Friday, February 24, 2017

Chronology of the Turin Shroud: Eighth century

Chronology of the Turin Shroud: Eighth century

Chronology of the Turin Shroud: AD 30 to the present
© Stephen E. Jones

This is part #8, "Eighth century," of my "Chronology of the Turin Shroud: AD 30 - present" series. For more information about this series see part #1, "First century" and index.

[Index #1] [Previous: 7th century #7] [Next: 9th century #9]

8th century (701-800)

[Above (enlarge): Bust of Christ Pantocrator from the catacomb of Pontianus, Rome[2]. Note in particular the Vignon marking on this 8th century fresco[3]: "(2) three-sided [topless] `square' between brows." See "710" below.]

c. 710 Estimated completion during the reign of Justinian II (668–711) of the eighth century Christ Pantocrator fresco[4] (see above), in the style of Byzantine iconography[5], found in the depths of the catacomb of Pontianus, Rome[6]. That the Shroud ("doubled in four" = tetradiplon as the Image of Edessa) was the original of which this early eighth century Byzantine icon was a copy, is evident in that it has at least eight[7], and by my count eleven Vignon markings [18Mar12 & 22Sep12, 27Apr14]:

"(1) Transverse streak across forehead[8], (2) three-sided [topless] `square' between brows[9], ... (5) raised right eyebrow, (6) accentuated left cheek, (7) accentuated right cheek, (8) enlarged left nostril, (9) accentuated line between nose and upper lip, ... (12) forked beard, (13) transverse line across throat, (14) heavily accentuated owlish eyes, (15) two strands of hair[10].
out of the fifteen found on the Shroud[11]! In the 1930s French biologist Paul Vignon (1865-1943) was struck by this "topless square" and other oddities which were unnatural and had no artistic merit[12], found in Byzantine depictions of Jesus' face, which are also found in identical positions on the Shroud[13]:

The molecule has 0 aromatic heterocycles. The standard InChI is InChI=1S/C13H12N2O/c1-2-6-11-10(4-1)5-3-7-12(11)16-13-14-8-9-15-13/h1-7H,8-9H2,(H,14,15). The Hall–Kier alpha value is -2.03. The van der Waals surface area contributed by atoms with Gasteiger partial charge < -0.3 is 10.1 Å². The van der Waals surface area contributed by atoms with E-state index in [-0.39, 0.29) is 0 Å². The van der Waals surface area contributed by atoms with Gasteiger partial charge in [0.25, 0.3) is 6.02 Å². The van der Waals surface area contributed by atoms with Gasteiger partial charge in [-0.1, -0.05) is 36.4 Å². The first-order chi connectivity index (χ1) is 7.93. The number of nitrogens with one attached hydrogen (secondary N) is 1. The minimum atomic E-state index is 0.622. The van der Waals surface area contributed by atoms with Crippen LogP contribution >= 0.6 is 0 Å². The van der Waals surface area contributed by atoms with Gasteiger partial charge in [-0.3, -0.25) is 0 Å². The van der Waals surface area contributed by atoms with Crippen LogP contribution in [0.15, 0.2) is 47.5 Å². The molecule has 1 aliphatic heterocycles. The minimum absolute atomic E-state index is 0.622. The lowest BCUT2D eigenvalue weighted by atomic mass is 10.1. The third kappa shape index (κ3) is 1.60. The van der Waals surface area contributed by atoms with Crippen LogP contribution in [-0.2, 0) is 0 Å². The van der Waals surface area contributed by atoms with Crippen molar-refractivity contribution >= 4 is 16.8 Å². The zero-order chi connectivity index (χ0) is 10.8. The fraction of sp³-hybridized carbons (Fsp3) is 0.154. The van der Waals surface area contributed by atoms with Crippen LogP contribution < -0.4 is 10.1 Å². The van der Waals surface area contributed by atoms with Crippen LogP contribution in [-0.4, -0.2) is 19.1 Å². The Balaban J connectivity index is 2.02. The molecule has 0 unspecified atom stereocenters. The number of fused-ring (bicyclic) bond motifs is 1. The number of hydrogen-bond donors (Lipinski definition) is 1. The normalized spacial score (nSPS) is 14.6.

"Vignon thought. If the Shroud was the progenitor of the traditional Christ, then something of the parent must have carried over into the offspring! Eventually, after a long and minute comparison of the face on the cloth with hundreds of paintings, frescoes and mosaics, he found the answer. Certain peculiarities were evident in the Shroud- peculiarities that were really accidental imperfections in the image or the fabric itself, and that served no artistic purpose. Yet, he observed jubilantly, these very oddities appeared again and again in a whole series of ancient art works, even though artistically they made no sense. Surely, this could mean only one thing: ancient artists had taken their conception of a bearded, long-haired man from the image on the Shroud, and had included the anomalies because of a feeling that they were in some mysterious way connected with the earthly appearance of Jesus. There were about twenty of these items in all [later refined by Wilson to 15[14].]; some very pronounced, some just strongly characteristic of the face on the cloth. Most arresting were such things as a small square set above the nose and open at the top, the result either of a defect in the weave or a unique, accidental stain. There was the distorted appearance of the nose, swollen at the bridge with the right nostril enlarged; the abnormal shading of the right cheek; a curved transverse stain that ran senselessly across the forehead."[15]
So these "peculiarities" became known as the "Vignon markings"[16]. But as can be seen below, this "topless square" is merely a flaw or change in the weave of the Shroud[17], which runs all the way down the

[Above (enlarge): Extract from ShroudScope "Face only Vertical" Shroud photograph showing outlined in red the `three sided' or `topless square' Vignon Marking no. 2, superimposed on the above 8th century bust of Christ in the catacomb of Pontianus, Rome: ShroudScope and Wikipedia.]

cloth (see 22Sep12), which explains its "starkly geometrical" shape[18]. Other Byzantine portraits of Christ which have the same `topless square' marking include the eleventh-century Daphni Pantocrator, the tenth-century Sant'Angelo in Formis fresco, the tenth-century Hagia Sophia narthex mosaic, and an eleventh-century portable mosaic in Berlin[19]. And since this catacomb was closed in 820 and only opened after 1854, a 14th century forger could not have known of the Vignon markings on this Pontianus fresco[20]. So as Wilson points out, just as "a single footprint on fresh sand provided for Robinson Crusoe the conclusive evidence that there was another human being ... on his island":

"Just as the viewing of a single footprint on fresh sand provided for Robinson Crusoe the conclusive evidence that there was another human being (later revealed as Man Friday) on his island, so the presence of this topless square on an indisputably seventh/eighth-century fresco virtually demands that the shroud must have been around, somewhere, in some form at this early date"[21].